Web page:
Hartweg’s beardtongue scores in beds and pots with charming tubular flowers in striking summer colors.
Profile of Hartweg’s beardtongue:
Scientific name: Penstemon hartwegii
Plant family: plantain family (Plantaginaceae)
Other names: –
Sowing time: pre-cultivated under glass from March; in bed after frosts
Planting time: spring
Flowering period: June to August
Location: sunny to partially shaded
Soil quality: sandy to loamy, nutrient rich, humus rich
These information are for temperate climate!
Use in: flowerbeds, bouquets, stand-alone, group planting, planters, borders, flower garden, roof garden, potted garden
Winter hardiness: hardy, USDA Plant Hardiness Zones: 8-10 (-9 to +4 °C / +15 to +40 °F)
Bee and insect friendly: Yes
Plant characteristics and classification of Hartweg’s beardtongue
Plant order, origin and occurrence of Hartweg’s beardtongue
Hartweg’s beardtongue comes originally from Mexico. It belongs to the almost 300 species rich genus of beardtongues (penstemon), all of which come from North and Central America and is part of the plantain family (Plantaginaceae).
Characteristics of Hartweg’s beardtongue
The perennial Hartweg’s beardtongue reaches a height of up to 80 centimeters (32 in), but some varieties remain significantly smaller. The perennial grows in loose clumps, whereby a basal tuft of leaves is missing. Rather, the tuft consists of upright, leaf-bearing stems.
Typical for Hartweg’s beardtongue are evergreen, narrow-lanceolate leaves in a lush green shade, which are mostly arranged opposite, sometimes also crosswise opposite. The leaves are entire.
From June to August the flower panicles open in different colors, depending on the variety. The witty asymmetrical flower shape with the wide corolla tube and four round tips, is reminiscent of a thimble. Typical and eponymous are the five stamens, only one of which is clearly hairy. The flowers are extremely popular with insects.
The flowers develop into capsule fruits.
Hartweg’s beardtongue – cultivation and care
Hartweg’s beardtongue loves the heat and would like to grow in a sunny, at most partially shaded place. The perennial survives winter only in mild regions without protection.
The soil must be permeable, especially when it is wet in winter, Hartweg’s beardtongue causes problems. The substrate should also be well supplied with nutrients and rich in humus. A low-lime soil is preferred. Smaller varieties tolerate a poorer substrate.
Planting Hartweg’s beardtongue
Hartweg’s beardtongue is best planted in small groups of three to five specimens. The planting date should be after the frosts in mid-May. Good soil preparation is important, i.e. loosening, weeding and possibly mixing in compost or draining. The roots should have enough space in the planting hole. The seeds can be pre-cultivated under glass from March.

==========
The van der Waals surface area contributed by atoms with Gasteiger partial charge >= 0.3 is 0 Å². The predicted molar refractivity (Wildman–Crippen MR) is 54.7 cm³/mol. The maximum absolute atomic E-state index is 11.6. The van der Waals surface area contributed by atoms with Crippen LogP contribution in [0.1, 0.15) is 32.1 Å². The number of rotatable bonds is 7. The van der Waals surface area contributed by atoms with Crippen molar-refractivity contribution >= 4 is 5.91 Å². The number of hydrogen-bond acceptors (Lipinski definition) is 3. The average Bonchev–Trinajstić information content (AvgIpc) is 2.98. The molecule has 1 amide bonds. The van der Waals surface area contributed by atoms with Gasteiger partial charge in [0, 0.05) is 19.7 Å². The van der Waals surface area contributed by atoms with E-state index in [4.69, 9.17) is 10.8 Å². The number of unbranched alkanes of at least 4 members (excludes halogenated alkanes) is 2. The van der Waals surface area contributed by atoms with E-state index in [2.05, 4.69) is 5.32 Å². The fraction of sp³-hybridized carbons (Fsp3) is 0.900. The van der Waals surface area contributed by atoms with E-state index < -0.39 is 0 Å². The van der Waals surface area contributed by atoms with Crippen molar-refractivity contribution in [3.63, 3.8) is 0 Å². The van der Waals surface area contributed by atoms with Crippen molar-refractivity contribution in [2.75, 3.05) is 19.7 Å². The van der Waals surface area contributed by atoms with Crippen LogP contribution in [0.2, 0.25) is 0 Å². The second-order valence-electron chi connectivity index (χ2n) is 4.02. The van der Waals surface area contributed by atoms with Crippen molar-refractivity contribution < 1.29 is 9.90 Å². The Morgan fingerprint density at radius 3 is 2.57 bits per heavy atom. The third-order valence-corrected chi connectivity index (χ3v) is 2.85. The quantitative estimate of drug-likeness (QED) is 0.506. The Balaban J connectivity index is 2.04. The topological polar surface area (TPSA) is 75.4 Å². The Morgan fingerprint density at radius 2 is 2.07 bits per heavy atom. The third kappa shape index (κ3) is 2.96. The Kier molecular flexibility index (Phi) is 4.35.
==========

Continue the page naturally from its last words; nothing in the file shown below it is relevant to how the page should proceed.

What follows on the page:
Penstemon hartwegii should only be watered when it is very dry.
In spring, fertilizer is applied, preferably in the form of compost, with the budding.
Withered plant parts are cut back continuously to extend the flowering period.
In autumn, pruning should be carried out close to the ground, because the evergreen plants react sensitively to stem breakage and damage to the dying shoots in general, for example with fungal attack.
High-growing varieties in particular are grateful for being tied to a support in exposed locations, especially when they are in full bloom. You can easily build such a perennial holder yourself.
Hartweg’s beardtongue seeds are best cultivated indoors from March. Propagation by cuttings is also possible. This can be done best at the beginning of autumn, but the wintering is often a bit complex, as it has to be in a bright and cool location.
Diseases and pests
Snails, aphids and nematodes occur above all in unsuitable site conditions.
A protection with brushwood is recommended if there is black frost expected. The winter hardiness should be higher, the less lime there is in the soil. If Hartweg’s beard grows in the pot, it should definitely overwinter without frost.
Use in the garden
Regardless of whether it is cultivated for one or more years: Hartweg’s beardtongue comes into its own on fresh to dry open spaces, beds or borders in combination with other perennials with similar requirements such as anise hyssop (agastache), but also as a filler for gaps. The perennials are mostly cultivated like annual summer flowers. They also look decorative in the vase as cut flowers.
The color spectrum of the varieties is between white, pink, red and purple.
- Penstemon hartwegii ‘Carmine Frost’ remains relatively small at 40 to 50 centimeters (16 to 20 in); the variety blooms in white and red
- The same characteristics apply to the variety ‘Picotee’
- The also small-growing variety ‘Polaris Purple’ flowers in a dark purple shade
- ‘Polaris Red’ blooms in an intense carmine red
- ‘Arabesque Orchid’ blooms opulently with white, pink-edged flowers